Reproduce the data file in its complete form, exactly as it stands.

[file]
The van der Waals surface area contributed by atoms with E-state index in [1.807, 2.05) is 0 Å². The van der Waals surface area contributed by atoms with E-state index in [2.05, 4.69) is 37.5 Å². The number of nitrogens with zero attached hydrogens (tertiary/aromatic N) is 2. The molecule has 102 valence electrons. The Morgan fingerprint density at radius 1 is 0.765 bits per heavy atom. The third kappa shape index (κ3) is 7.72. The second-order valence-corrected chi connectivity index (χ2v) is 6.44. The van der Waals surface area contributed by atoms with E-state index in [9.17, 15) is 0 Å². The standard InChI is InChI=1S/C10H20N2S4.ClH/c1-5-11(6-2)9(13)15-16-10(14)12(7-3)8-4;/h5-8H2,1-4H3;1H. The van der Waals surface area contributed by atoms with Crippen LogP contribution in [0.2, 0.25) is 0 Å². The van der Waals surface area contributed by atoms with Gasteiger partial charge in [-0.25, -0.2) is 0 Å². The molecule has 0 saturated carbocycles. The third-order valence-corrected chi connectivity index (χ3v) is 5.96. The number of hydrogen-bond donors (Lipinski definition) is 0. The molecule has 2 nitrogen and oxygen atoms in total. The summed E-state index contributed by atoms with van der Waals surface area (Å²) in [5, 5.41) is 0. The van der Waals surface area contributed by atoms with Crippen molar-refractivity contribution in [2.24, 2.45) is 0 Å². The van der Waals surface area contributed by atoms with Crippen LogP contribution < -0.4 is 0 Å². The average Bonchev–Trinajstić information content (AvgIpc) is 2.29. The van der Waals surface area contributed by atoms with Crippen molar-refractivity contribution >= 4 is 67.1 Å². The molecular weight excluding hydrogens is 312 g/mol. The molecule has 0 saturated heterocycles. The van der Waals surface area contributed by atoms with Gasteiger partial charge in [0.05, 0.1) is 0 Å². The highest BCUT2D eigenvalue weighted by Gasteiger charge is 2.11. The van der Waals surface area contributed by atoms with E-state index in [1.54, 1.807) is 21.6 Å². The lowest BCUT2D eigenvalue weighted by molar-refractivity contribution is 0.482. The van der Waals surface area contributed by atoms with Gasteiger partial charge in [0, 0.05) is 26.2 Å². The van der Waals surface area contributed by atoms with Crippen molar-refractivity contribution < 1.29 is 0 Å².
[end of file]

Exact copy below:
The van der Waals surface area contributed by atoms with E-state index in [1.807, 2.05) is 0 Å². The van der Waals surface area contributed by atoms with E-state index in [2.05, 4.69) is 37.5 Å². The number of nitrogens with zero attached hydrogens (tertiary/aromatic N) is 2. The molecule has 102 valence electrons. The Morgan fingerprint density at radius 1 is 0.765 bits per heavy atom. The third kappa shape index (κ3) is 7.72. The second-order valence-corrected chi connectivity index (χ2v) is 6.44. The van der Waals surface area contributed by atoms with E-state index in [9.17, 15) is 0 Å². The standard InChI is InChI=1S/C10H20N2S4.ClH/c1-5-11(6-2)9(13)15-16-10(14)12(7-3)8-4;/h5-8H2,1-4H3;1H. The van der Waals surface area contributed by atoms with Crippen LogP contribution in [0.2, 0.25) is 0 Å². The van der Waals surface area contributed by atoms with Gasteiger partial charge in [-0.25, -0.2) is 0 Å². The molecule has 0 saturated carbocycles. The third-order valence-corrected chi connectivity index (χ3v) is 5.96. The number of hydrogen-bond donors (Lipinski definition) is 0. The molecule has 2 nitrogen and oxygen atoms in total. The summed E-state index contributed by atoms with van der Waals surface area (Å²) in [5, 5.41) is 0. The van der Waals surface area contributed by atoms with Crippen molar-refractivity contribution in [2.24, 2.45) is 0 Å². The van der Waals surface area contributed by atoms with Crippen LogP contribution < -0.4 is 0 Å². The average Bonchev–Trinajstić information content (AvgIpc) is 2.29. The van der Waals surface area contributed by atoms with Crippen molar-refractivity contribution >= 4 is 67.1 Å². The molecular weight excluding hydrogens is 312 g/mol. The molecule has 0 saturated heterocycles. The van der Waals surface area contributed by atoms with Gasteiger partial charge in [0.05, 0.1) is 0 Å². The highest BCUT2D eigenvalue weighted by Gasteiger charge is 2.11. The van der Waals surface area contributed by atoms with E-state index in [1.54, 1.807) is 21.6 Å². The lowest BCUT2D eigenvalue weighted by molar-refractivity contribution is 0.482. The van der Waals surface area contributed by atoms with Gasteiger partial charge in [0, 0.05) is 26.2 Å². The van der Waals surface area contributed by atoms with Crippen molar-refractivity contribution < 1.29 is 0 Å².